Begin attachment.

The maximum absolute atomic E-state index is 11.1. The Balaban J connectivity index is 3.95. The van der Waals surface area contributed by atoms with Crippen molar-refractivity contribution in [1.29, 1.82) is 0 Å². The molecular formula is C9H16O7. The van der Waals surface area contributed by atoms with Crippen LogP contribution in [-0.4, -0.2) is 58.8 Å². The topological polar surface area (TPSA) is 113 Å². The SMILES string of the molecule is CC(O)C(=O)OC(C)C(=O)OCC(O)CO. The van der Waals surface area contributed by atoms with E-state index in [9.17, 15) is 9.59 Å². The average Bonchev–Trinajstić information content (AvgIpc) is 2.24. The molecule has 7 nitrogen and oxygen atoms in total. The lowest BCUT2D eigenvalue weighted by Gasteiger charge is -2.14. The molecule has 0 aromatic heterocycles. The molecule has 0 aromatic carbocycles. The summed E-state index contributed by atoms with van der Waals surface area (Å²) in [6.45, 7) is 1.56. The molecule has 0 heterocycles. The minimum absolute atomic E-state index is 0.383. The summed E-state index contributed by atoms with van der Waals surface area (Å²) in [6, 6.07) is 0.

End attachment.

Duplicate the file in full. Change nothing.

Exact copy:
The maximum absolute atomic E-state index is 11.1. The Balaban J connectivity index is 3.95. The van der Waals surface area contributed by atoms with Crippen molar-refractivity contribution in [1.29, 1.82) is 0 Å². The molecular formula is C9H16O7. The van der Waals surface area contributed by atoms with Crippen LogP contribution in [-0.4, -0.2) is 58.8 Å². The topological polar surface area (TPSA) is 113 Å². The SMILES string of the molecule is CC(O)C(=O)OC(C)C(=O)OCC(O)CO. The van der Waals surface area contributed by atoms with E-state index in [9.17, 15) is 9.59 Å². The average Bonchev–Trinajstić information content (AvgIpc) is 2.24. The molecule has 7 nitrogen and oxygen atoms in total. The lowest BCUT2D eigenvalue weighted by Gasteiger charge is -2.14. The molecule has 0 aromatic heterocycles. The molecule has 0 aromatic carbocycles. The summed E-state index contributed by atoms with van der Waals surface area (Å²) in [6.45, 7) is 1.56. The molecule has 0 heterocycles. The minimum absolute atomic E-state index is 0.383. The summed E-state index contributed by atoms with van der Waals surface area (Å²) in [6, 6.07) is 0.